• Marketing Plan (up to 10 points)
    The applicant articulates a clear, compelling, and thorough marketing plan for engaging clients, customers, funders, and/or investors.
  • Financial Plan (up to 10 points)
    The applicant presents a clear, thorough, and realistic financial plan, whether the startup is a for-profit business or non-profit organization.
  • Sixty-second Video Pitch (up to 10 points)
    The applicant presents an engaging and persuasive video pitch to clients, customers, investors, and/or funders that makes the case for launching and implementing the startup as a necessary and viable solution to the education challenge addressed.

How to enter

1. Review the competition Rules and the Challenge Topics.

2. Using the submission format and content categories provided below, create your submission document.

3. Develop a one-minute video pitch, and post the video online (YouTube, Vimeo, etc.).

4. Upload the submission document (as a Word document) and provide a link to the video pitch on Challenge.gov by 5:00 p.m. EST on May 1, 2012.

Submission Format:

Electronic file format: pdf, doc, or rtf
Page limit:
10
Text font, size, and spacing:
Times New Roman, 12, single spaced
Charts, tables, and graphics:  Permitted; these count toward page total
Margins:
 1.0”
Header:  Project Name and Competition Age Group Category (6th-8th Grade, 9th-12th Grade, Undergraduate/Postsecondary, or Out of School Youth)
Footer:  Page numbers

 Please note: submissions that do not meet these requirements may not be reviewed.

Submission Content Categories:

A.   Opportunity (up to 20 points) – What’s the specific education problem the startup aims to address, and which students in particular would be affected? The focus can be local, state, or national in scope. Why is an innovative approach required? Perform a market analysis. Where will the demand come from (schools, educators, students, others) to adopt your innovation and sustain your startup? What will be the likely benefit to students if the startup is launched and the innovation is adopted?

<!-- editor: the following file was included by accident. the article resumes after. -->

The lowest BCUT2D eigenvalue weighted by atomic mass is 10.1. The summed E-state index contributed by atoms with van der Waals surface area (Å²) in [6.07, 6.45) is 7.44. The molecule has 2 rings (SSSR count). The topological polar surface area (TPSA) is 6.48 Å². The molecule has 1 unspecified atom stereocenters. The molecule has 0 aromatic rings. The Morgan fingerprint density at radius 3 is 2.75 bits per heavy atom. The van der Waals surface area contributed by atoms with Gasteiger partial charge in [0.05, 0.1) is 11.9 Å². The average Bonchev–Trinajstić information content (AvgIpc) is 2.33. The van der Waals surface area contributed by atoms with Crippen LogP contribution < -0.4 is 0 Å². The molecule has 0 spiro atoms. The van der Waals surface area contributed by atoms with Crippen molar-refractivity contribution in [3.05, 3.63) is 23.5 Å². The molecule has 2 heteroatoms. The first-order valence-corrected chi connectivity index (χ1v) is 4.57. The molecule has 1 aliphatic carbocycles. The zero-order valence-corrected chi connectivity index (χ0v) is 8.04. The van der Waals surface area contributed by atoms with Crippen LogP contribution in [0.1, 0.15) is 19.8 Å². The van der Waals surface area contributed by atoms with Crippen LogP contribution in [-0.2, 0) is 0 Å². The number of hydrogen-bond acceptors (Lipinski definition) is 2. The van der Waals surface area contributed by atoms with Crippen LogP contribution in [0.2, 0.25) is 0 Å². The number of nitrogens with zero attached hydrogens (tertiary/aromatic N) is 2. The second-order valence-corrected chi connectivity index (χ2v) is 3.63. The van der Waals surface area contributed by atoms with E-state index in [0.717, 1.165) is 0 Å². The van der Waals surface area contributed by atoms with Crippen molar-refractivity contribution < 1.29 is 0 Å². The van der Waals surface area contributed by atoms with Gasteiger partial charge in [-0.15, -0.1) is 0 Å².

B.   Project/Business Description (up to 25 points) – Describe the innovation and how it will address the problem. Provide the startup’s mission statement and consider using SMART goals (specific, measurable, aggressive but attainable, realistic, time-bound) to describe what it would do. Is it a non-profit organization or a for-profit business? Include the sales or fundraising strategy. Include a time line for development and implementation. Describe how you will make the innovation available to clients or customers (schools, educators, students, others) and how impact on students will be tracked. Introduce the startup team.

C.   Innovation (up to 25 points) – Explain the innovative nature of the strategy, product or service. Perform a competitor analysis. How is this innovation informed by, different from, and likely to be better than current approaches, if any exist? In what ways does this strategy, product or service present a new way of understanding and addressing the problem?  What is the potential for sparking a major change in education and a dramatic improvement in student success – whether local, state, or national?

D.   Marketing Plan (up to 10 points) – Describe how you would market this innovation to potential clients, customers, funders, and/or investors based on what you learned from your market analysis. How will you get educators and students excited about it? 

E.    Financial Plan (up to 10 points) – Provide a financial plan that includes categories and actual amounts of expected costs and projected revenues (sales to customers, funds from foundations, etc.).

F.   Video Pitch (up to 10 points) – Present a sixty-second video pitch.  Show how the startup would deliver an innovative, viable solution to the pressing education challenge the applicant chose to address. Target the pitch to potential users, customers, funders, and/or investors.